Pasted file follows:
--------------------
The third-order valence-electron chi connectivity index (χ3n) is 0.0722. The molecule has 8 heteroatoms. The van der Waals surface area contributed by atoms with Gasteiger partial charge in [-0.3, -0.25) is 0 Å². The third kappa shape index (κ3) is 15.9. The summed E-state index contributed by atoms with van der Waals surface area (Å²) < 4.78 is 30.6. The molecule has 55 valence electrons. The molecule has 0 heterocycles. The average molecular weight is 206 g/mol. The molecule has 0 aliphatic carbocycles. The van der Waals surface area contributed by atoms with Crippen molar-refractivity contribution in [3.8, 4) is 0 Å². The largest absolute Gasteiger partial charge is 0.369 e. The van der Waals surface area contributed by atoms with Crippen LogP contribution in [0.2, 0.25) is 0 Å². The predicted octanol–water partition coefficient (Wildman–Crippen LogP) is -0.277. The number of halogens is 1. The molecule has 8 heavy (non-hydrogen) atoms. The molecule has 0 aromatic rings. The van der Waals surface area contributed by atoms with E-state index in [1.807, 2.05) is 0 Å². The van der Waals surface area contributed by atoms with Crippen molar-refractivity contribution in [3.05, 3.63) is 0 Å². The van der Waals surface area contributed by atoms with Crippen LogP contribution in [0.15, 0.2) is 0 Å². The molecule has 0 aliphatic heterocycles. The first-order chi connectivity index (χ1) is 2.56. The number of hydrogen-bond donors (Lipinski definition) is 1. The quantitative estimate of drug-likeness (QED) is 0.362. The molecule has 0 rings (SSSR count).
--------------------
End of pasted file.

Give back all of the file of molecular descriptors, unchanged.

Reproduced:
The third-order valence-electron chi connectivity index (χ3n) is 0.0722. The molecule has 8 heteroatoms. The van der Waals surface area contributed by atoms with Gasteiger partial charge in [-0.3, -0.25) is 0 Å². The third kappa shape index (κ3) is 15.9. The summed E-state index contributed by atoms with van der Waals surface area (Å²) < 4.78 is 30.6. The molecule has 55 valence electrons. The molecule has 0 heterocycles. The average molecular weight is 206 g/mol. The molecule has 0 aliphatic carbocycles. The van der Waals surface area contributed by atoms with Crippen molar-refractivity contribution in [3.8, 4) is 0 Å². The largest absolute Gasteiger partial charge is 0.369 e. The van der Waals surface area contributed by atoms with Crippen LogP contribution in [0.2, 0.25) is 0 Å². The predicted octanol–water partition coefficient (Wildman–Crippen LogP) is -0.277. The number of halogens is 1. The molecule has 8 heavy (non-hydrogen) atoms. The molecule has 0 aromatic rings. The van der Waals surface area contributed by atoms with E-state index in [1.807, 2.05) is 0 Å². The van der Waals surface area contributed by atoms with Crippen molar-refractivity contribution in [3.05, 3.63) is 0 Å². The van der Waals surface area contributed by atoms with Crippen LogP contribution in [0.15, 0.2) is 0 Å². The molecule has 0 aliphatic heterocycles. The first-order chi connectivity index (χ1) is 2.56. The number of hydrogen-bond donors (Lipinski definition) is 1. The quantitative estimate of drug-likeness (QED) is 0.362. The molecule has 0 rings (SSSR count).